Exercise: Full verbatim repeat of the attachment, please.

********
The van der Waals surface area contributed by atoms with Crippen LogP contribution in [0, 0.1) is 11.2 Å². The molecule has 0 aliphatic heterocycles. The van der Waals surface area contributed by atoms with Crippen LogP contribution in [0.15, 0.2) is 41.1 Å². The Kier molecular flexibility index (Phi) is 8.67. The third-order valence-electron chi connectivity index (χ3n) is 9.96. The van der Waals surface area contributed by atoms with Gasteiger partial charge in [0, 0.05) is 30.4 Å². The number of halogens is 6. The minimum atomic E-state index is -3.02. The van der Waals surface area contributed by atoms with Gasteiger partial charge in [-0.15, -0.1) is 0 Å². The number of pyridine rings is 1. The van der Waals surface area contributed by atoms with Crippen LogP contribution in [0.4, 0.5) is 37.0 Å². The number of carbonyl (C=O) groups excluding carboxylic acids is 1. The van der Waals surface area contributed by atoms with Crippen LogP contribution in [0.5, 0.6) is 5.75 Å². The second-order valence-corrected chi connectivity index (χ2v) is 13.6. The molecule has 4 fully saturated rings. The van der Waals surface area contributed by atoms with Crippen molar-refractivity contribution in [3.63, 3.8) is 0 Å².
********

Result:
The van der Waals surface area contributed by atoms with Crippen LogP contribution in [0, 0.1) is 11.2 Å². The molecule has 0 aliphatic heterocycles. The van der Waals surface area contributed by atoms with Crippen LogP contribution in [0.15, 0.2) is 41.1 Å². The Kier molecular flexibility index (Phi) is 8.67. The third-order valence-electron chi connectivity index (χ3n) is 9.96. The van der Waals surface area contributed by atoms with Gasteiger partial charge in [0, 0.05) is 30.4 Å². The number of halogens is 6. The minimum atomic E-state index is -3.02. The van der Waals surface area contributed by atoms with Gasteiger partial charge in [-0.15, -0.1) is 0 Å². The number of pyridine rings is 1. The van der Waals surface area contributed by atoms with Crippen LogP contribution in [0.4, 0.5) is 37.0 Å². The number of carbonyl (C=O) groups excluding carboxylic acids is 1. The van der Waals surface area contributed by atoms with Crippen LogP contribution in [0.5, 0.6) is 5.75 Å². The second-order valence-corrected chi connectivity index (χ2v) is 13.6. The molecule has 4 fully saturated rings. The van der Waals surface area contributed by atoms with Crippen molar-refractivity contribution in [3.63, 3.8) is 0 Å².